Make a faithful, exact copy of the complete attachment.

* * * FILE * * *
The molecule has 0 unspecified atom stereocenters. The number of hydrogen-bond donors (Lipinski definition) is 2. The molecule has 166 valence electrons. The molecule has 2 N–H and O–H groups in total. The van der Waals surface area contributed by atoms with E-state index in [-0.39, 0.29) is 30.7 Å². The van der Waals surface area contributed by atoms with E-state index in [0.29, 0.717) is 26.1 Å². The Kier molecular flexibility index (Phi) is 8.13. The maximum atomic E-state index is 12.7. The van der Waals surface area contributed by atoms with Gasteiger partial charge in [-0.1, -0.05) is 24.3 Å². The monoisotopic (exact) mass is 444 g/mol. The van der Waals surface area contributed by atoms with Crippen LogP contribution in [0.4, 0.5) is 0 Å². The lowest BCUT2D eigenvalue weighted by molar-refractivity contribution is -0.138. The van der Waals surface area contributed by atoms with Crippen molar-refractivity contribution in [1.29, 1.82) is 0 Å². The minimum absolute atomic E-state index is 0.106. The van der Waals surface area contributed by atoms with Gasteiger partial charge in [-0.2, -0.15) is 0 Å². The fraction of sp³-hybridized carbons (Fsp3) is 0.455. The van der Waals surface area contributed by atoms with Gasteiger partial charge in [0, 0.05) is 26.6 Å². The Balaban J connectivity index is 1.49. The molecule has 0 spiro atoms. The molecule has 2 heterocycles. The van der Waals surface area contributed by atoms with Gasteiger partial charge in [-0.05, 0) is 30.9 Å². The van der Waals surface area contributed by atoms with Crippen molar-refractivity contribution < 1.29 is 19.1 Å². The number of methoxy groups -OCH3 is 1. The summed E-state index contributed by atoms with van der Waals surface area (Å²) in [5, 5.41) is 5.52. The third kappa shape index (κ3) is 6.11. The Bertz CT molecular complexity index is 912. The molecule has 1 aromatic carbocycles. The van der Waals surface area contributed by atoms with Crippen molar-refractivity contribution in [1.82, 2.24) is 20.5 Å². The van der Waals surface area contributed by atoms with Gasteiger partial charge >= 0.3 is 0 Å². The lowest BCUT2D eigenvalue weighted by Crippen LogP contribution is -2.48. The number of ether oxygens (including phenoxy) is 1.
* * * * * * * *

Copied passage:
The molecule has 0 unspecified atom stereocenters. The number of hydrogen-bond donors (Lipinski definition) is 2. The molecule has 166 valence electrons. The molecule has 2 N–H and O–H groups in total. The van der Waals surface area contributed by atoms with E-state index in [-0.39, 0.29) is 30.7 Å². The van der Waals surface area contributed by atoms with E-state index in [0.29, 0.717) is 26.1 Å². The Kier molecular flexibility index (Phi) is 8.13. The maximum atomic E-state index is 12.7. The van der Waals surface area contributed by atoms with Gasteiger partial charge in [-0.1, -0.05) is 24.3 Å². The monoisotopic (exact) mass is 444 g/mol. The van der Waals surface area contributed by atoms with Crippen LogP contribution in [0.4, 0.5) is 0 Å². The lowest BCUT2D eigenvalue weighted by molar-refractivity contribution is -0.138. The van der Waals surface area contributed by atoms with Crippen molar-refractivity contribution in [1.29, 1.82) is 0 Å². The minimum absolute atomic E-state index is 0.106. The van der Waals surface area contributed by atoms with Gasteiger partial charge in [-0.2, -0.15) is 0 Å². The fraction of sp³-hybridized carbons (Fsp3) is 0.455. The van der Waals surface area contributed by atoms with Gasteiger partial charge in [0, 0.05) is 26.6 Å². The Balaban J connectivity index is 1.49. The molecule has 0 spiro atoms. The molecule has 2 heterocycles. The van der Waals surface area contributed by atoms with Gasteiger partial charge in [-0.05, 0) is 30.9 Å². The van der Waals surface area contributed by atoms with Crippen molar-refractivity contribution < 1.29 is 19.1 Å². The number of methoxy groups -OCH3 is 1. The summed E-state index contributed by atoms with van der Waals surface area (Å²) in [5, 5.41) is 5.52. The third kappa shape index (κ3) is 6.11. The Bertz CT molecular complexity index is 912. The molecule has 1 aromatic carbocycles. The van der Waals surface area contributed by atoms with Crippen molar-refractivity contribution in [1.82, 2.24) is 20.5 Å². The van der Waals surface area contributed by atoms with Gasteiger partial charge >= 0.3 is 0 Å². The lowest BCUT2D eigenvalue weighted by Crippen LogP contribution is -2.48. The number of ether oxygens (including phenoxy) is 1.